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Judicial Watch • Judicial Watch Victory: Substantially Prevails in Clinton Scandal FOIA Lawsuit

Judicial Watch Victory: Substantially Prevails in Clinton Scandal FOIA Lawsuit

Judicial Watch Victory: Substantially Prevails in Clinton Scandal FOIA Lawsuit

DECEMBER 27, 2006

Clinton Administration Destroyed Documents Involving Illegal Scheme to Sell Taxpayer-Funded Trade Missions for Campaign Contributions

Washington, DC) – Judicial Watch, the public interest group that investigates and prosecutes government corruption, announced today that a federal appeals court in Washington, D.C., upheld the vast majority of a lower court award to Judicial Watch of nearly $900,000 in attorney’s fees and costs in a lawsuit related to the Clinton fundraising scandals (Judicial Watch v. U.S. Department of Commerce (Appeal No. 05-5366)). The fees were awarded on December 1, 2006, after a nearly decade-long court battle between Judicial Watch and the U.S. Department of Commerce.

The scandal involved a scheme by Clinton administration officials to sell seats on taxpayer-funded trade missions in exchange for campaign contributions to the 1996 Clinton-Gore campaign. When Judicial Watch began investigating the scandal, Clinton administration officials deliberately concealed and destroyed records regarding the trade missions to avoid releasing them to Judicial Watch. In fact, Ms. Nolanda Hill, a business partner and confidante of then-Clinton Commerce Secretary Ron Brown, testified at a dramatic court hearing during the litigation that the Clinton White House “instructed” Brown “to delay the [Judicial Watch] case by withholding the production of documents prior to the 1996 elections, and to devise a way not to comply with the court’s orders.”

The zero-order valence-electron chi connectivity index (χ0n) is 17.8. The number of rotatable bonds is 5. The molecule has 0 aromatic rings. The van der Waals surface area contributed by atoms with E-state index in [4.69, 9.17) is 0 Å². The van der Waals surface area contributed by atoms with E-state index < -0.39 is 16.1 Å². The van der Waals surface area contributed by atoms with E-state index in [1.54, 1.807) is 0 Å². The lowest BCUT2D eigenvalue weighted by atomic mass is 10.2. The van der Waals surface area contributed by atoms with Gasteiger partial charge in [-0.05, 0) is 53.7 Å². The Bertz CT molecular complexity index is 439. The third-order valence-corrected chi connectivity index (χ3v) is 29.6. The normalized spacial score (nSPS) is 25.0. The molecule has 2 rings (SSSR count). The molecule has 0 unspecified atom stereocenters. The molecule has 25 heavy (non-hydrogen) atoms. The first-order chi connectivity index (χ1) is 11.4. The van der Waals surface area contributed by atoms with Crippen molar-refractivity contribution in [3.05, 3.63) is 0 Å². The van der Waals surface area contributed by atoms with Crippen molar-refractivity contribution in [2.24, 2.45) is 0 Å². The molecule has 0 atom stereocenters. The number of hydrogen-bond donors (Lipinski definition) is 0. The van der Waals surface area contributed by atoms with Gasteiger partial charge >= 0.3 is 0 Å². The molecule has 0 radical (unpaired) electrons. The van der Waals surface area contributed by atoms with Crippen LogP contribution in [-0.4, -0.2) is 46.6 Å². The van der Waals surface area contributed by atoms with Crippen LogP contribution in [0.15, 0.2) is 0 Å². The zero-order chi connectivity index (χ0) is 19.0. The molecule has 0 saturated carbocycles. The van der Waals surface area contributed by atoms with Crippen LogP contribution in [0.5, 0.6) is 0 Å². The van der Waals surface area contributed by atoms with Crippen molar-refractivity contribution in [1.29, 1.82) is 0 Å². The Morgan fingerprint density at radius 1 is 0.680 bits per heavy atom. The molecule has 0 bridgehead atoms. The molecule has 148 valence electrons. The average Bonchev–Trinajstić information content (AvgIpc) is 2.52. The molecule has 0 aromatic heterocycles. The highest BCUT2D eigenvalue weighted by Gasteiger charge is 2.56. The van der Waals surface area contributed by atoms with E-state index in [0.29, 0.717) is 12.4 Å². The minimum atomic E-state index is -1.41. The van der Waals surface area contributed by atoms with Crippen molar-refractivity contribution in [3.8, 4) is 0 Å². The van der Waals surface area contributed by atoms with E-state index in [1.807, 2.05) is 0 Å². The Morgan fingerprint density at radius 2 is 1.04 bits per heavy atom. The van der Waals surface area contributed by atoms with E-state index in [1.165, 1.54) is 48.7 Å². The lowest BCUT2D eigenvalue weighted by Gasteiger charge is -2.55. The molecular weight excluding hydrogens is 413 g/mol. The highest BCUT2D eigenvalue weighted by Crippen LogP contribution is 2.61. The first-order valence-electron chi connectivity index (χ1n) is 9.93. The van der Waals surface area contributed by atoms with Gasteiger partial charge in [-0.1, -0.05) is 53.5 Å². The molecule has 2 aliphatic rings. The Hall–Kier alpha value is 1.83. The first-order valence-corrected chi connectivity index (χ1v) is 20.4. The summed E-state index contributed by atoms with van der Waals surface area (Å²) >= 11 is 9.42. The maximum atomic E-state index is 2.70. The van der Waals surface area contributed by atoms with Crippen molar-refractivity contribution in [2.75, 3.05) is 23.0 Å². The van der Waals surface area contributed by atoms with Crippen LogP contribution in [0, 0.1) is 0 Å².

Ms. Hill also testified that Brown, who was killed in a plane crash during a trade mission to Bosnia, admitted to her that Hillary Clinton conceived of the scheme to sell trade mission seats. Specifically, the court heard testimony on how Brown allegedly complained about being “Hillary’s [expletive] tour guide.”

Clinton administration misconduct was so egregious that the Commerce Department took the unprecedented step of asking that a judgment be entered against itself in order to end the lawsuit prematurely and stop further revelations. The court denied the Commerce Department’s request, ordered it to conduct a new search for trade mission records and authorized additional discovery into the illegal concealment and destruction of government records.

The lower court also noted that “…disclosures made as a result of this litigation spurred two Congressional committee investigations and a Federal Election Commission investigation into [the Commerce Department’s] alleged sale of foreign mission trade seats. Further, the DOC revised its trade mission participant selection policy to explicitly exclude consideration of past political contributions and activities.” In addition, a criminal inquiry was launched by the Justice Department and FBI.

“We’re pleased the appellate court upheld the award and held the government accountable for its Clinton-era misconduct. Frankly, the Clintons still have a lot to answer for in this scandal,” said Judicial Watch President Tom Fitton. “This is a vindication of Judicial Watch’s persistence in prosecuting this long battle to let the sun shine in on government corruption.”

For information related to Judicial Watch’s Chinagate investigation and related lawsuits, please visit Judicial Watch’s website, www.judicialwatch.org.